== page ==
- Work out how much you need to drink.
Before you can finalise a hydration plan, you need to know how much to drink. An easy way to tell if you’re drinking enough (or too little or too much) is to step on a scale before and after a ride (this is what we call a fluid balance test). Take note of how much you drink throughout the ride as well. If you weigh less after the session than you did at the beginning, you need to drink more. If you weigh more, you’re drinking too much. Ideally you can ride hard for an hour and use this as a base measurement, multiplying the amount by the length of the ride you’re doing. For example, if you weigh half a kilogram less after an hour in normal conditions, then it’s likely you’ll lose roughly 1.5kg after a three-hour ride if the conditions are the same and you’re drinking at the same rate.
- Think about the conditions.
Your fluid needs will change depending on the conditions. You need to be able to adapt the amount you drink depending on temperature, wind, sweat rate, training intensity, duration and altitude. Hotter temperature, more wind, higher intensity, longer duration and higher altitude all increase fluid needs so factor this in. Repeat the fluid balance test explained above when training in different conditions so you get a feel for the differences in your fluid needs and can apply that when it comes to racing. This way, if you find it’s a particularly hot or cold race day, you’ll know how to adjust your hydration plan.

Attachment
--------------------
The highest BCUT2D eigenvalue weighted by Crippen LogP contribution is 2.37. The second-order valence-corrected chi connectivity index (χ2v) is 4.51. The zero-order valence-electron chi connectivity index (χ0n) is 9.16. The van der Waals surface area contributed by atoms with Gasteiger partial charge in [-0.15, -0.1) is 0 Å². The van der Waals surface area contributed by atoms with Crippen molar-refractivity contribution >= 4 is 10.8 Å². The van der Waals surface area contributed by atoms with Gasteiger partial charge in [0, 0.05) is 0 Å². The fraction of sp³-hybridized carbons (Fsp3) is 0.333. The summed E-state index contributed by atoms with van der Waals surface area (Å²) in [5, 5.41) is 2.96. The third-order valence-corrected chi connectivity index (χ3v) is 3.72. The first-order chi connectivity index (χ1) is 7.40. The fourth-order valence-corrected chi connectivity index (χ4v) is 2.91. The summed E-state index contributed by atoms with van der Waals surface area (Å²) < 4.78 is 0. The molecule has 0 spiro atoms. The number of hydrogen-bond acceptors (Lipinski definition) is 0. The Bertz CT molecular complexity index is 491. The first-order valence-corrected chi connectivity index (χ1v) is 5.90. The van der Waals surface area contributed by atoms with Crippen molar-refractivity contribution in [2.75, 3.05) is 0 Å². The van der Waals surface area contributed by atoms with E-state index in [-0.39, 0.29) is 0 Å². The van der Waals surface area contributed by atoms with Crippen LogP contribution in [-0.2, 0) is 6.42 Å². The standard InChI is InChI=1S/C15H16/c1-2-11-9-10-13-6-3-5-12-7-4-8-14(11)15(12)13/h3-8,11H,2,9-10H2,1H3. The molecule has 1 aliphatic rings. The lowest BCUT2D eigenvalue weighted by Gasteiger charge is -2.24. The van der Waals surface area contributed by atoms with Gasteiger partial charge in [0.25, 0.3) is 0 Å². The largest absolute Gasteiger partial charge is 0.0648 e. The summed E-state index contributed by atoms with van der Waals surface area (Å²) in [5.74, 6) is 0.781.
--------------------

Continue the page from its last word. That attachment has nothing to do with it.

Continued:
- Think about what happens after you step off the bike.
It is not necessary or practical to replace all fluid losses during a training session or race. Instead, use the next four to six hours after you get off the bike to rehydrate. To rehydrate properly you need to drink one–and-a-half times the amount you lose in weight (refer back to your fluid balance test). So, if you lose 1kg during a three hour race, you need to drink 1.5L in the next four to six hours to make up for it, all before you head to the pub!